Back to the past...this time to somewhere people have been living for the past 2500 years...
Cockington, near Torquay, can date its human connection back 2500 years to the time of the Iron Age- we know this because of the remains of two Iron Age hill forts found on the top of the Cockington Valley. Hill forts are a a type of earthwork, made up of walls with external ditches around the outside and meant to give protection to the people inside as they defended the area against invaders-with the early Iron Age hill forts these would have been early Celtic people, like the Picts and the Scots.
Hembury Castle, Buckfast on Dartmoor
is another example of a hill fort. Photo per kind favour of Wikipedia.
Cockington doesn't appear in much written about the area until Saxon times when it appears that a village was built near the current inn by Alric the Saxon- this was then developed and passed own through different families until it reached Roger de Cockington- hence the name- in 1048.
Cockington now is most interesting for its historic buildings, wonderful arts and crafts in action and the beautiful, unspoilt parkland around the village and the pub.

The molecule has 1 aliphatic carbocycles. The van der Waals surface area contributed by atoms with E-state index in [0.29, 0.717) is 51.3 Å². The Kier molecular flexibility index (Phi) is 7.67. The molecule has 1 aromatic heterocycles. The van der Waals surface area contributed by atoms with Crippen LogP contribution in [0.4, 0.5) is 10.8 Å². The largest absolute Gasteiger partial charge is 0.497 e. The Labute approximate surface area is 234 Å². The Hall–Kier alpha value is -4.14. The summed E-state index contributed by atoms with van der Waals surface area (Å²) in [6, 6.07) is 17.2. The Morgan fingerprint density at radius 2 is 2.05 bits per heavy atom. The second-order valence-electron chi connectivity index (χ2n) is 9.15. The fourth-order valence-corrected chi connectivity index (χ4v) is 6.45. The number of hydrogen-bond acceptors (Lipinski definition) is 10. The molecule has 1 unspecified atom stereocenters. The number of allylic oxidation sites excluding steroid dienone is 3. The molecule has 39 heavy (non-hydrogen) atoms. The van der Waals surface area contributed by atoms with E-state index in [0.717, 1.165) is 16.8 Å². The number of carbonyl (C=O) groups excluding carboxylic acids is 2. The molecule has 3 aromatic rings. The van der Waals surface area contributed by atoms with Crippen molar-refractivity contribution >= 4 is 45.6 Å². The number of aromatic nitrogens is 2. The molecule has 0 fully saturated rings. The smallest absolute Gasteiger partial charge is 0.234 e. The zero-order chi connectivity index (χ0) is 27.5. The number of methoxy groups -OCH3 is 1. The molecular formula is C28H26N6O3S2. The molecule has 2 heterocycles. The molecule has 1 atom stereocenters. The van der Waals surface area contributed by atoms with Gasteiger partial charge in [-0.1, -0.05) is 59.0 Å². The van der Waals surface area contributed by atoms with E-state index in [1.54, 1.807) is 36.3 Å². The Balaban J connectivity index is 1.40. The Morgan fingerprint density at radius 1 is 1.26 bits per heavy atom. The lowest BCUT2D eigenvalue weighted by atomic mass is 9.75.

Things to look out for- the pub- the Drum Inn- is a Grade II listed thatched building, which was originally designed by one of the most famous English architects of the 2oth century, Sir Edwin Lutyens. Buildings are 'listed' in the UK if they are considered to be of special architectural and historic interest and many homes are listed by local councils worried about losing our architectural heritage. Lutyens is well known for his modifying of traditional styles to fit the then modern era and designed many country houses, as well as monuments and even Liverpool cathedral in the UK.
the Drum Inn- per kind favour of TripAdvisor- look out for the twin chimney stacks.
He was also a key architect in designed government buildings in the New Delhi, which would later be the seat of government in India.
Cockington Church is another wonderful place to visit- around 1000 years old- and with a pulpit made from wood taken from one of the Spanish ships from the Armada which ran aground in Torbay. The church is in two parts- one much older than the other- when you come back tell us which one was which and how you knew!
The Cockington Forge dates back to the 11th century and contains some gruesome items that are no longer in common use- look out for these!
Crafts featured include ironmongery, glass-blowing, slate-making, jewellery-making and woodcraft- so look no further for your souvenirs. Don't forget to taste the locally-made honey- yum!
Enjoy your excursion- yet another free excursion for those students booked in with us for January and February on the New Year Special Offer 2022.